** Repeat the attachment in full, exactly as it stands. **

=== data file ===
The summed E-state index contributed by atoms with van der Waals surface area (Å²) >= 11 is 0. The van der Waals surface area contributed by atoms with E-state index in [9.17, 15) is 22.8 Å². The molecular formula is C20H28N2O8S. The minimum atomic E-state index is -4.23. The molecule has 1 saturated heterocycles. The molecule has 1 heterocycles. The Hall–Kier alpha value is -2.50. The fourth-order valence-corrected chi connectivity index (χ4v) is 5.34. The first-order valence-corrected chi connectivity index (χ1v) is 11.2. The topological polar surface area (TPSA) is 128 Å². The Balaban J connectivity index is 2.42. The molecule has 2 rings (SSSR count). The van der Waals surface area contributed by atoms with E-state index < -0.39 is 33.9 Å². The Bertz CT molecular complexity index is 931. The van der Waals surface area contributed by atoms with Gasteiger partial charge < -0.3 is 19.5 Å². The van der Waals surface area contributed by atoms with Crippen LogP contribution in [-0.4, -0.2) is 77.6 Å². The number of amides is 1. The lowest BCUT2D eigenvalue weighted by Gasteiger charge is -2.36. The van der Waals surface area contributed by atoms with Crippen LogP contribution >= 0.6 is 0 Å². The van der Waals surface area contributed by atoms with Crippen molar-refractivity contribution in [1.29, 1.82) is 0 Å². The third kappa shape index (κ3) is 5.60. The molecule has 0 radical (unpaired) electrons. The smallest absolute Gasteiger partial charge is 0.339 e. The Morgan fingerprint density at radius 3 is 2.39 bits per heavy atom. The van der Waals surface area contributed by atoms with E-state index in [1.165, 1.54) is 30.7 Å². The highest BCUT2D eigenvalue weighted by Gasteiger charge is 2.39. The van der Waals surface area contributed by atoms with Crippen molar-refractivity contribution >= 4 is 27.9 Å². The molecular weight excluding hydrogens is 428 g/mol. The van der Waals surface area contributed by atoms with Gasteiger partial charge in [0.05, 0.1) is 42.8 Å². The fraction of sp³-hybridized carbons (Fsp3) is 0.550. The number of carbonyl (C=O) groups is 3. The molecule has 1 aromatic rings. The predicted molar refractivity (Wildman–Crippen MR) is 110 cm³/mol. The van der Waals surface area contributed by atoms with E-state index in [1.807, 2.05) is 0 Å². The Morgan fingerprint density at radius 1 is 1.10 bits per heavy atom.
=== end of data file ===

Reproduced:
The summed E-state index contributed by atoms with van der Waals surface area (Å²) >= 11 is 0. The van der Waals surface area contributed by atoms with E-state index in [9.17, 15) is 22.8 Å². The molecular formula is C20H28N2O8S. The minimum atomic E-state index is -4.23. The molecule has 1 saturated heterocycles. The molecule has 1 heterocycles. The Hall–Kier alpha value is -2.50. The fourth-order valence-corrected chi connectivity index (χ4v) is 5.34. The first-order valence-corrected chi connectivity index (χ1v) is 11.2. The topological polar surface area (TPSA) is 128 Å². The Balaban J connectivity index is 2.42. The molecule has 2 rings (SSSR count). The van der Waals surface area contributed by atoms with E-state index < -0.39 is 33.9 Å². The Bertz CT molecular complexity index is 931. The van der Waals surface area contributed by atoms with Gasteiger partial charge < -0.3 is 19.5 Å². The van der Waals surface area contributed by atoms with Crippen LogP contribution in [-0.4, -0.2) is 77.6 Å². The number of amides is 1. The lowest BCUT2D eigenvalue weighted by Gasteiger charge is -2.36. The van der Waals surface area contributed by atoms with Crippen LogP contribution >= 0.6 is 0 Å². The van der Waals surface area contributed by atoms with Crippen molar-refractivity contribution in [1.29, 1.82) is 0 Å². The third kappa shape index (κ3) is 5.60. The molecule has 0 radical (unpaired) electrons. The smallest absolute Gasteiger partial charge is 0.339 e. The Morgan fingerprint density at radius 3 is 2.39 bits per heavy atom. The van der Waals surface area contributed by atoms with E-state index in [1.165, 1.54) is 30.7 Å². The highest BCUT2D eigenvalue weighted by Gasteiger charge is 2.39. The van der Waals surface area contributed by atoms with Crippen molar-refractivity contribution >= 4 is 27.9 Å². The molecular weight excluding hydrogens is 428 g/mol. The van der Waals surface area contributed by atoms with Gasteiger partial charge in [0.05, 0.1) is 42.8 Å². The fraction of sp³-hybridized carbons (Fsp3) is 0.550. The number of carbonyl (C=O) groups is 3. The molecule has 1 aromatic rings. The predicted molar refractivity (Wildman–Crippen MR) is 110 cm³/mol. The van der Waals surface area contributed by atoms with E-state index in [1.807, 2.05) is 0 Å². The Morgan fingerprint density at radius 1 is 1.10 bits per heavy atom.